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Nearly half of Americans are nervous about their money in the bank, Gallup survey finds

FILE - A pedestrian walks past a First Republic Bank in San Francisco on April 26, 2023. Regulators continued their search for a solution to First Republic Bank’s woes over the weekend before stock markets were set to open Monday, May 1. (AP Photo/Jeff Chiu, File)

(CNN) — Nearly half of American adults say they are concerned about the safety of the money they keep in banks, according to a Gallup poll released on Thursday.

Gallup said 48% of US adults say they are concerned about the money they have in banks and other financial institutions, including 19% who are “very” worried. Another 29% said they are “moderately” worried.

The findings are similar to those in 2008 during the global financial crisis. In September of that year, following the infamous bankruptcy of Lehman Brothers, 45% of US adults said they were very, or moderately, worried about the safety of their money in banks.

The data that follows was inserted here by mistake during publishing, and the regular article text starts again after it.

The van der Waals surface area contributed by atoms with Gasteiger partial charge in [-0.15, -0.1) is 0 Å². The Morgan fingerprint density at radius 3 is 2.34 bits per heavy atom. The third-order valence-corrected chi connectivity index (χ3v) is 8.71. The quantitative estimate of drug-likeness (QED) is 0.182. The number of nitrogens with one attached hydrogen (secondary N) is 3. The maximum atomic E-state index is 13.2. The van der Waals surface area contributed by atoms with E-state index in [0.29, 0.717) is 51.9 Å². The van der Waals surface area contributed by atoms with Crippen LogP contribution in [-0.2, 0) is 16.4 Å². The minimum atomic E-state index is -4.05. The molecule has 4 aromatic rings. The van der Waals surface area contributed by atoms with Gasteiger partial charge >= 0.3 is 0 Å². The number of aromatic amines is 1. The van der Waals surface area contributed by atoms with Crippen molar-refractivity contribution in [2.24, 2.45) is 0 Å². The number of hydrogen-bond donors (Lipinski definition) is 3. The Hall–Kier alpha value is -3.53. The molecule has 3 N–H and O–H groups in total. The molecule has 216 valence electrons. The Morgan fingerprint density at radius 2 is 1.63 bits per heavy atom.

Gallup has not surveyed this question since 2008, meaning it’s unclear how public opinion may have shifted since then.

The latest Gallup poll was conducted between April 3 and April 25, following the March 10 failure of Silicon Valley Bank, but prior to this week’s failure of First Republic Bank.

Gallup said worries about banks are higher among Republicans, independents, middle- and lower-income adults and those who don’t have a college degree.

Most Republicans (55%) and independents (51%) say they are at least “moderately” worried about their money in the bank, but just 36% of Democrats said so.

The Gallup survey found that roughly half of Americans with an annual household income below $100,000 are worried, compared with 40% of those with higher income.

The Federal Deposit Insurance Corp. insures bank deposits up to $250,000 per borrower, per bank.

Despite the string of bank failures — three lenders have collapsed in the span of just seven weeks — US officials insist the industry overall remains strong.

“The US banking system is sound and resilient,” Federal Reserve Chair Jerome Powell said Wednesday during a press conference.

Sheila Bair, who led the FDIC during the Great Recession, expressed confidence the banking industry will get through the current stress.

“The vast majority of banks are fine and this is something our system can handle,” Bair told CNN this week.